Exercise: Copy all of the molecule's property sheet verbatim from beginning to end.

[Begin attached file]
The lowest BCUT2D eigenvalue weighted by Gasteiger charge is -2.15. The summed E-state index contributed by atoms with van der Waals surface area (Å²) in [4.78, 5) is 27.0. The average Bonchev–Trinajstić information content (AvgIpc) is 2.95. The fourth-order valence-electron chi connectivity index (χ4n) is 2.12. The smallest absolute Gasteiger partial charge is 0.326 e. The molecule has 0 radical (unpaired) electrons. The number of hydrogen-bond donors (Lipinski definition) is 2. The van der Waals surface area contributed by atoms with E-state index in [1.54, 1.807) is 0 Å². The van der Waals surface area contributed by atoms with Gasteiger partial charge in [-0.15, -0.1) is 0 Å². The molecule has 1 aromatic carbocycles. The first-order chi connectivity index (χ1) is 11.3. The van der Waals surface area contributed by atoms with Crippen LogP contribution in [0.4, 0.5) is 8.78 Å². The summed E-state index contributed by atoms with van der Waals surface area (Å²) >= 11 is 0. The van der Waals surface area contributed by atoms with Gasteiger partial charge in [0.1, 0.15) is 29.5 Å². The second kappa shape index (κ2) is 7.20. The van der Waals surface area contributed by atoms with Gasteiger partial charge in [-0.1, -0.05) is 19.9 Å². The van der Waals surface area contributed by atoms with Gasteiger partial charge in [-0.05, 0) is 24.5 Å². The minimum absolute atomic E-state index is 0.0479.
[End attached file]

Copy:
The lowest BCUT2D eigenvalue weighted by Gasteiger charge is -2.15. The summed E-state index contributed by atoms with van der Waals surface area (Å²) in [4.78, 5) is 27.0. The average Bonchev–Trinajstić information content (AvgIpc) is 2.95. The fourth-order valence-electron chi connectivity index (χ4n) is 2.12. The smallest absolute Gasteiger partial charge is 0.326 e. The molecule has 0 radical (unpaired) electrons. The number of hydrogen-bond donors (Lipinski definition) is 2. The van der Waals surface area contributed by atoms with E-state index in [1.54, 1.807) is 0 Å². The van der Waals surface area contributed by atoms with Gasteiger partial charge in [-0.15, -0.1) is 0 Å². The molecule has 1 aromatic carbocycles. The first-order chi connectivity index (χ1) is 11.3. The van der Waals surface area contributed by atoms with Crippen LogP contribution in [0.4, 0.5) is 8.78 Å². The summed E-state index contributed by atoms with van der Waals surface area (Å²) >= 11 is 0. The van der Waals surface area contributed by atoms with Gasteiger partial charge in [0.1, 0.15) is 29.5 Å². The second kappa shape index (κ2) is 7.20. The van der Waals surface area contributed by atoms with Gasteiger partial charge in [-0.1, -0.05) is 19.9 Å². The van der Waals surface area contributed by atoms with Gasteiger partial charge in [-0.05, 0) is 24.5 Å². The minimum absolute atomic E-state index is 0.0479.